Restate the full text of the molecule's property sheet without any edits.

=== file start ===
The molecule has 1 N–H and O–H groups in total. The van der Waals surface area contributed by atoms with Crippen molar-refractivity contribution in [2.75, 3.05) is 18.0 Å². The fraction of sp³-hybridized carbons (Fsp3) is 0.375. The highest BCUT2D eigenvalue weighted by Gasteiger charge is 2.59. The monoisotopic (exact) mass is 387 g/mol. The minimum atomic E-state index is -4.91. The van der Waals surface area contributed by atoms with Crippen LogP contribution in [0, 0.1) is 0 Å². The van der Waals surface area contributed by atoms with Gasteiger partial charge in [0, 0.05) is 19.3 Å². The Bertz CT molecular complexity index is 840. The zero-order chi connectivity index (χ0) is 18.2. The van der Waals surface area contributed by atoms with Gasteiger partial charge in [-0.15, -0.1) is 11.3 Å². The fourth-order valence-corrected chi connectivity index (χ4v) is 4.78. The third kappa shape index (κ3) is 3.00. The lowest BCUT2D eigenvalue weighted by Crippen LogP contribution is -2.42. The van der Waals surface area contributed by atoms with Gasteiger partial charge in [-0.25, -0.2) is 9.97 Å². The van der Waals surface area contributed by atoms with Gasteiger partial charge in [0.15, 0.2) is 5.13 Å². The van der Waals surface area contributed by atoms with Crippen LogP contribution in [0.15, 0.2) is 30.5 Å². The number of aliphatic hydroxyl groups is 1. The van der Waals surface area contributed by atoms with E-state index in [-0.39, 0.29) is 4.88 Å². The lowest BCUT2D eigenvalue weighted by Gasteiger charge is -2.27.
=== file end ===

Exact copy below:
The molecule has 1 N–H and O–H groups in total. The van der Waals surface area contributed by atoms with Crippen molar-refractivity contribution in [2.75, 3.05) is 18.0 Å². The fraction of sp³-hybridized carbons (Fsp3) is 0.375. The highest BCUT2D eigenvalue weighted by Gasteiger charge is 2.59. The monoisotopic (exact) mass is 387 g/mol. The minimum atomic E-state index is -4.91. The van der Waals surface area contributed by atoms with Crippen LogP contribution in [0, 0.1) is 0 Å². The van der Waals surface area contributed by atoms with Gasteiger partial charge in [0, 0.05) is 19.3 Å². The Bertz CT molecular complexity index is 840. The zero-order chi connectivity index (χ0) is 18.2. The van der Waals surface area contributed by atoms with Gasteiger partial charge in [-0.15, -0.1) is 11.3 Å². The fourth-order valence-corrected chi connectivity index (χ4v) is 4.78. The third kappa shape index (κ3) is 3.00. The lowest BCUT2D eigenvalue weighted by Crippen LogP contribution is -2.42. The van der Waals surface area contributed by atoms with Gasteiger partial charge in [-0.25, -0.2) is 9.97 Å². The van der Waals surface area contributed by atoms with Gasteiger partial charge in [0.15, 0.2) is 5.13 Å². The van der Waals surface area contributed by atoms with Crippen LogP contribution in [0.15, 0.2) is 30.5 Å². The number of aliphatic hydroxyl groups is 1. The van der Waals surface area contributed by atoms with E-state index in [-0.39, 0.29) is 4.88 Å². The lowest BCUT2D eigenvalue weighted by Gasteiger charge is -2.27.